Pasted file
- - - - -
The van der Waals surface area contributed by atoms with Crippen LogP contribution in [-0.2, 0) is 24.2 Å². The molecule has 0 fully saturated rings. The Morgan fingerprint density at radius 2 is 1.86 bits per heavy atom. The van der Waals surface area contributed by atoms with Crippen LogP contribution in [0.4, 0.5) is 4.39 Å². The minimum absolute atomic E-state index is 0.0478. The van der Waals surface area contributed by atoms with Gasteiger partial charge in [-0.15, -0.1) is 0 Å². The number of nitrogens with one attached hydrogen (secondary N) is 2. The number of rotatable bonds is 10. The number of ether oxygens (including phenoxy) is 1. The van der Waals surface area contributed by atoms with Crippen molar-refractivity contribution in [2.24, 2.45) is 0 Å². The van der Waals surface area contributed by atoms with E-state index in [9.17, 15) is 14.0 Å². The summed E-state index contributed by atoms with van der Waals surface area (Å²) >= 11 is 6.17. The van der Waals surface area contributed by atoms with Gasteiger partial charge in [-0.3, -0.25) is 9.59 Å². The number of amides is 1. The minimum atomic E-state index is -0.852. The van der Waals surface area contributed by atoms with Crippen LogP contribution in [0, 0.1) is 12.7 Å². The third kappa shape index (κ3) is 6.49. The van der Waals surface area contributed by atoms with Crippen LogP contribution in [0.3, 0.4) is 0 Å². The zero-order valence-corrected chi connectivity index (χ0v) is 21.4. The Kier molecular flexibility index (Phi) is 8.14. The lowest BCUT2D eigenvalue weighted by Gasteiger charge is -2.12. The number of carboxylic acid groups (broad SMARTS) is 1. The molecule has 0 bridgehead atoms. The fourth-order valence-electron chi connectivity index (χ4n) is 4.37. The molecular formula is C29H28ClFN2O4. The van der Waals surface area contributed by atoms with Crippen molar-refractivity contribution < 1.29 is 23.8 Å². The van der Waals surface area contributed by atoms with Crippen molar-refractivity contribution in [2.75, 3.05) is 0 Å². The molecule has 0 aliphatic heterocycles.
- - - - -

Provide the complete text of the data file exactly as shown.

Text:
The van der Waals surface area contributed by atoms with Crippen LogP contribution in [-0.2, 0) is 24.2 Å². The molecule has 0 fully saturated rings. The Morgan fingerprint density at radius 2 is 1.86 bits per heavy atom. The van der Waals surface area contributed by atoms with Crippen LogP contribution in [0.4, 0.5) is 4.39 Å². The minimum absolute atomic E-state index is 0.0478. The van der Waals surface area contributed by atoms with Gasteiger partial charge in [-0.15, -0.1) is 0 Å². The number of nitrogens with one attached hydrogen (secondary N) is 2. The number of rotatable bonds is 10. The number of ether oxygens (including phenoxy) is 1. The van der Waals surface area contributed by atoms with Crippen molar-refractivity contribution in [2.24, 2.45) is 0 Å². The van der Waals surface area contributed by atoms with E-state index in [9.17, 15) is 14.0 Å². The summed E-state index contributed by atoms with van der Waals surface area (Å²) >= 11 is 6.17. The van der Waals surface area contributed by atoms with Gasteiger partial charge in [-0.3, -0.25) is 9.59 Å². The number of amides is 1. The minimum atomic E-state index is -0.852. The van der Waals surface area contributed by atoms with Crippen LogP contribution in [0, 0.1) is 12.7 Å². The third kappa shape index (κ3) is 6.49. The van der Waals surface area contributed by atoms with Crippen LogP contribution in [0.3, 0.4) is 0 Å². The zero-order valence-corrected chi connectivity index (χ0v) is 21.4. The Kier molecular flexibility index (Phi) is 8.14. The lowest BCUT2D eigenvalue weighted by Gasteiger charge is -2.12. The number of carboxylic acid groups (broad SMARTS) is 1. The molecule has 0 bridgehead atoms. The fourth-order valence-electron chi connectivity index (χ4n) is 4.37. The molecular formula is C29H28ClFN2O4. The van der Waals surface area contributed by atoms with Crippen molar-refractivity contribution < 1.29 is 23.8 Å². The van der Waals surface area contributed by atoms with Crippen molar-refractivity contribution in [2.75, 3.05) is 0 Å². The molecule has 0 aliphatic heterocycles.